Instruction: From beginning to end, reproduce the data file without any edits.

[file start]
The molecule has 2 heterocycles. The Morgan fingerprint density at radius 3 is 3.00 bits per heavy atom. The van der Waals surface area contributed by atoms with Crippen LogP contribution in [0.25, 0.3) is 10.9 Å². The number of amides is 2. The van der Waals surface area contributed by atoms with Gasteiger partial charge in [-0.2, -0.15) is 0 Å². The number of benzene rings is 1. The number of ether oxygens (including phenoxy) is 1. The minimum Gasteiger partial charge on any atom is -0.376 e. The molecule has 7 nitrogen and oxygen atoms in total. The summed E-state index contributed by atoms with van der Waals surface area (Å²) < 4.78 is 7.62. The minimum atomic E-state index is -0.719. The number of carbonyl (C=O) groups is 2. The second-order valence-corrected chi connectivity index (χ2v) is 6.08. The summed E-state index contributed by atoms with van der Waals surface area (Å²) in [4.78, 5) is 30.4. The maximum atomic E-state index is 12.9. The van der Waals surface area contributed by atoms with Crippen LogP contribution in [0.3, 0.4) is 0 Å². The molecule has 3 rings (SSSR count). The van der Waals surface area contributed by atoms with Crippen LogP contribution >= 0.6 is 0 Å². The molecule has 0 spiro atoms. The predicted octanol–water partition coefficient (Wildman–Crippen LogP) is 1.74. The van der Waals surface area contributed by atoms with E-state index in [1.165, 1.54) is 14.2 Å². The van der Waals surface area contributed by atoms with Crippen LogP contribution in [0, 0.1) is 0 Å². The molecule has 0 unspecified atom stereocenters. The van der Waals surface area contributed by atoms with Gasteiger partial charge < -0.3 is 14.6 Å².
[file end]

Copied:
The molecule has 2 heterocycles. The Morgan fingerprint density at radius 3 is 3.00 bits per heavy atom. The van der Waals surface area contributed by atoms with Crippen LogP contribution in [0.25, 0.3) is 10.9 Å². The number of amides is 2. The van der Waals surface area contributed by atoms with Gasteiger partial charge in [-0.2, -0.15) is 0 Å². The number of benzene rings is 1. The number of ether oxygens (including phenoxy) is 1. The minimum Gasteiger partial charge on any atom is -0.376 e. The molecule has 7 nitrogen and oxygen atoms in total. The summed E-state index contributed by atoms with van der Waals surface area (Å²) < 4.78 is 7.62. The minimum atomic E-state index is -0.719. The number of carbonyl (C=O) groups is 2. The second-order valence-corrected chi connectivity index (χ2v) is 6.08. The summed E-state index contributed by atoms with van der Waals surface area (Å²) in [4.78, 5) is 30.4. The maximum atomic E-state index is 12.9. The van der Waals surface area contributed by atoms with Crippen LogP contribution in [0.3, 0.4) is 0 Å². The molecule has 3 rings (SSSR count). The van der Waals surface area contributed by atoms with Crippen LogP contribution >= 0.6 is 0 Å². The molecule has 0 spiro atoms. The predicted octanol–water partition coefficient (Wildman–Crippen LogP) is 1.74. The van der Waals surface area contributed by atoms with E-state index in [1.165, 1.54) is 14.2 Å². The van der Waals surface area contributed by atoms with Crippen LogP contribution in [0, 0.1) is 0 Å². The molecule has 0 unspecified atom stereocenters. The van der Waals surface area contributed by atoms with Gasteiger partial charge < -0.3 is 14.6 Å².